Good evening Mr. Georges and fellow classmates, I have researched about 2 poems and made a comparison between the two. I’m here today to talk to you about them and see what you think at the end of the speech. The two poems I researched were (on the sea, author John Keats) and (sea fever, author John Masefield). as you can see from the title of the poems that they are bot about the sea but don’t be confused, they’re both completely different stories.
Both of these poems talk about the sea, they are both referring to the sea as a human and identifying it in a human characteristic kind of way. As we can see along the sonnet (on the sea), the author uses terms as uproar rude, mighty swell, caverns, and vexed, desolate shores. He also mentions The Greco-Roman goddess Hecate associated with magic and the wild. This is referring to the sea and how ruthless it can be.
This poem deals with nature, focusing on its wild and violent side. This poem also reflects on human actions. The poem is comparing the nature with the human being, because we can also get wild and violent. It seems a criticism of the alienation of the human being -above all when living and working in big cities. So the author may be calling our attention – the speaker of the poem addresses to us (Oh ye!) -And giving us a piece of advice- not to underestimate nature.
John Masefield’s poem “Sea Fever” is a work of art that brings beauty to the English language through its use of rhythm, imagery and many complex figures of speech. The imagery in “Sea Fever” suggests an adventurous ocean that appeals to all five senses. Along with an adventurous ocean, “Sea Fever” also sets a mood of freedom through imagery of traveling gypsies.
These poems both use a rhythmic tone in their stanzas. In the sonnet “sea fever” lines 3 and four, it uses rhythmic language, these lines say “And the wheel’s kick and the wind’s song and the white sail’s shaking, And a grey mist on the sea’s face, and a grey dawn breaking” These are just two lines in the poem but if you actually read the poem you can see examples of rhyme throughout the whole poem.
In the sonnet “On the sea” examples of rhythmic language can be found in the lines 4 and 5, these lines say “Of Hecate leaves them their old shadowy sound, Often tis in such gentle temper found” and as in the first sonnet, this sonnet also has rhythmic language throughout the whole poem.
These poems also have their differences; they each talk about the sea but in a different perception. The sonnet, (on the sea), talks about the sea and how angry it can be, it is comparing the sea with human actions and is warning the humans to be careful of the nature. It talks about the Greco-Roman goddess Hecate associated with magic and the wild. I wonder if the author is referring to something that happened to his life that made him so angry to write this poem, what do you think it could be?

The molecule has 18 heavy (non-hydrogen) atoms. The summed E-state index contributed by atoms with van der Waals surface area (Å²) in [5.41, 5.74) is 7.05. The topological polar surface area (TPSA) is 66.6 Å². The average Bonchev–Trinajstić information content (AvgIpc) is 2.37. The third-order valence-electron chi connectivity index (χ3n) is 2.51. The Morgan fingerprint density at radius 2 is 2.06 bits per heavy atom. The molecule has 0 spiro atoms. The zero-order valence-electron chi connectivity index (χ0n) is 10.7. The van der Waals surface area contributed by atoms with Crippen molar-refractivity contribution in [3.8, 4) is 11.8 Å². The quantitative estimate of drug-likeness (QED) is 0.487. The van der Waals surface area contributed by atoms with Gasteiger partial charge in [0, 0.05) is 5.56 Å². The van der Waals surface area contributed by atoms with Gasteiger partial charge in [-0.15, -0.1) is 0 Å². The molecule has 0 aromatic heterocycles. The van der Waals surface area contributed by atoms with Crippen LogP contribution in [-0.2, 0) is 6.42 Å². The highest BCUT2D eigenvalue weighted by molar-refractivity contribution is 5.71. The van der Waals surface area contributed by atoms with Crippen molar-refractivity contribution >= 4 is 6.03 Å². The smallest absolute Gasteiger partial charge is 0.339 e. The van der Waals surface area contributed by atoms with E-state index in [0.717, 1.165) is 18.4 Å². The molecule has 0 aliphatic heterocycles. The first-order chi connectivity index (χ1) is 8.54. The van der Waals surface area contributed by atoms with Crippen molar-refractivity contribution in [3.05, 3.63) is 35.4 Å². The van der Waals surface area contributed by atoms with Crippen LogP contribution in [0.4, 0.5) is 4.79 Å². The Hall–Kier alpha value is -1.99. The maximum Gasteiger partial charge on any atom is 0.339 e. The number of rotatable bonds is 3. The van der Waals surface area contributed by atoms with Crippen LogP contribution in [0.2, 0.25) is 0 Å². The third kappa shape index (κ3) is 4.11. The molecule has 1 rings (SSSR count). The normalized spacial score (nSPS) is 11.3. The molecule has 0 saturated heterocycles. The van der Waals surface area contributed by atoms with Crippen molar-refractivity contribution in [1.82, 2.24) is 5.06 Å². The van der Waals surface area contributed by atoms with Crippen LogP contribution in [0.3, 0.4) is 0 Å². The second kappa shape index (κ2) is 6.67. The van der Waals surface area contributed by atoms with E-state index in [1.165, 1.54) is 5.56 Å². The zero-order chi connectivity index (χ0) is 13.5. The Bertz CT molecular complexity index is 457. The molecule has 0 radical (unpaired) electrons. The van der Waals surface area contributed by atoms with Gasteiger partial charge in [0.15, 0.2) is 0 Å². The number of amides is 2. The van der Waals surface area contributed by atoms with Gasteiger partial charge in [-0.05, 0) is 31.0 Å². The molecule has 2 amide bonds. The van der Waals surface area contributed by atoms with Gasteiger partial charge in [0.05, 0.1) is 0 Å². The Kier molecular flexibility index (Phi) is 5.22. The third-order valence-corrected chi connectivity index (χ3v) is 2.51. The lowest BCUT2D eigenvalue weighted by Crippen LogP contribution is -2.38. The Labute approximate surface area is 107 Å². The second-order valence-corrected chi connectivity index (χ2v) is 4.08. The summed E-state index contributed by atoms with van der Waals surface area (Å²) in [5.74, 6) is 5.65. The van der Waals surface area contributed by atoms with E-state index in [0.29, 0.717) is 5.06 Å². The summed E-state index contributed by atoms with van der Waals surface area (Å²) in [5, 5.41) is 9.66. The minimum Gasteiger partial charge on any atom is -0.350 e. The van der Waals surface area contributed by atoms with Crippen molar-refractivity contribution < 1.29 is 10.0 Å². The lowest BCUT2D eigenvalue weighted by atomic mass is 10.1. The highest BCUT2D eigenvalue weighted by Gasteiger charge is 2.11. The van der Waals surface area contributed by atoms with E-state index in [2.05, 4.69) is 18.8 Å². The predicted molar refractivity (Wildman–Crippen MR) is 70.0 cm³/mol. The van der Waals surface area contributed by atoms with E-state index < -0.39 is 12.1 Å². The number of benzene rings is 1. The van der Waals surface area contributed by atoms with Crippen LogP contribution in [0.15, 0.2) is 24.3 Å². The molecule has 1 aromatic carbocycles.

The Author uses language techniques like Personification, Capitalisation and rhyme. He personifies the Sea in line 5 by saying it has a gentle temper. The author uses capitalization for the word ”Sea” which makes me believe that he was trying to make the subject of the poem a human. “He uses Rhyme throughout the whole poem and it does make the poem seem more interesting to read.
The sonnet (sea fever) is completely opposite to the sonnet (on the sea) because sea fever talks about the sea but it talks about a sailor and how he just can’t wait to get on a ship and sail into the sea. This poem talks about a sailor who is very excited to go out to sea, he wants adventure, and he wants a wild journey into the ocean living the vagrant gypsy life. The author refers to the sea as a home to this sailor unlike the sonnet (on the sea) which refers to the sea as a wild, dangerous and ruthless place.
The author uses language techniques like Metaphors, emotive language and Repetition. Examples of Metaphors used in this poem are (sea and the sky) line 1, (star to steer) line 2, (and gull’s way and the whale’s way where the wind’s like a whetted knife) line 10. Examples of Emotive language used in this poem are (to the lonely sea and the sky) line 1 (and the sea gulls crying) line 8. An example of repletion is that he starts every stanza with the sentence (I must go down to the seas again).
So in conclusion these poems are similar but different in many ways, and like me and you each of them has their ups and downs. They both talk about the sea but each in a different perception. Thanks for listening to my speech and I hope you gained a little information from me today.
University/College: University of California
Type of paper: Thesis/Dissertation Chapter
Date: 4 November 2016
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